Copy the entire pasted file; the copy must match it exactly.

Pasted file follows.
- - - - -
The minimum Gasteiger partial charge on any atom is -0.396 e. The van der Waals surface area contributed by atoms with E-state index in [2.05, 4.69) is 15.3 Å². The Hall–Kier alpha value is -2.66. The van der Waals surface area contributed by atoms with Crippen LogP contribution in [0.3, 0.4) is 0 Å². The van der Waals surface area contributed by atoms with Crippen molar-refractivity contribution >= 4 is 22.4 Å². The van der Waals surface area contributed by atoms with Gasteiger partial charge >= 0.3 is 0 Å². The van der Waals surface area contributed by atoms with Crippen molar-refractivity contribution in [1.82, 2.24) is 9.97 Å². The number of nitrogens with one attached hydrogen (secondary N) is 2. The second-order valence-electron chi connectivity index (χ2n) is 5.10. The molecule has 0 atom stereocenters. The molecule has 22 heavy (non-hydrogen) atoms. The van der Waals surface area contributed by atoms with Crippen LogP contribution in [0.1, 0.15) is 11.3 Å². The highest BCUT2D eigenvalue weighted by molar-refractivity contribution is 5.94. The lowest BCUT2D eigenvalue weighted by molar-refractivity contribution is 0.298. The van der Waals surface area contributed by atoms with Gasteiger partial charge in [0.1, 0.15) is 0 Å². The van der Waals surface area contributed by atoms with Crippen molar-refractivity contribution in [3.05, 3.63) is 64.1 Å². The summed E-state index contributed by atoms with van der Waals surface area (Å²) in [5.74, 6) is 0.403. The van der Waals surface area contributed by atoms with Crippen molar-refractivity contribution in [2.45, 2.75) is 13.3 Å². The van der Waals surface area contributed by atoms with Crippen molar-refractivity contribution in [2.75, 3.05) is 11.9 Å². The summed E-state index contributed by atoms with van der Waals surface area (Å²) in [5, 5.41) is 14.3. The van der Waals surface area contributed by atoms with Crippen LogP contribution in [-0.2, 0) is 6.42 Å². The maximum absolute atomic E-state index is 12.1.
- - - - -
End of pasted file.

The minimum Gasteiger partial charge on any atom is -0.396 e. The van der Waals surface area contributed by atoms with E-state index in [2.05, 4.69) is 15.3 Å². The Hall–Kier alpha value is -2.66. The van der Waals surface area contributed by atoms with Crippen LogP contribution in [0.3, 0.4) is 0 Å². The van der Waals surface area contributed by atoms with Crippen molar-refractivity contribution >= 4 is 22.4 Å². The van der Waals surface area contributed by atoms with Gasteiger partial charge >= 0.3 is 0 Å². The van der Waals surface area contributed by atoms with Crippen molar-refractivity contribution in [1.82, 2.24) is 9.97 Å². The number of nitrogens with one attached hydrogen (secondary N) is 2. The second-order valence-electron chi connectivity index (χ2n) is 5.10. The molecule has 0 atom stereocenters. The molecule has 22 heavy (non-hydrogen) atoms. The van der Waals surface area contributed by atoms with Crippen LogP contribution in [0.1, 0.15) is 11.3 Å². The highest BCUT2D eigenvalue weighted by molar-refractivity contribution is 5.94. The lowest BCUT2D eigenvalue weighted by molar-refractivity contribution is 0.298. The van der Waals surface area contributed by atoms with Gasteiger partial charge in [0.1, 0.15) is 0 Å². The van der Waals surface area contributed by atoms with Crippen molar-refractivity contribution in [3.05, 3.63) is 64.1 Å². The summed E-state index contributed by atoms with van der Waals surface area (Å²) in [5.74, 6) is 0.403. The van der Waals surface area contributed by atoms with Crippen molar-refractivity contribution in [2.45, 2.75) is 13.3 Å². The van der Waals surface area contributed by atoms with Crippen molar-refractivity contribution in [2.75, 3.05) is 11.9 Å². The summed E-state index contributed by atoms with van der Waals surface area (Å²) in [5, 5.41) is 14.3. The van der Waals surface area contributed by atoms with Crippen LogP contribution in [-0.2, 0) is 6.42 Å². The maximum absolute atomic E-state index is 12.1.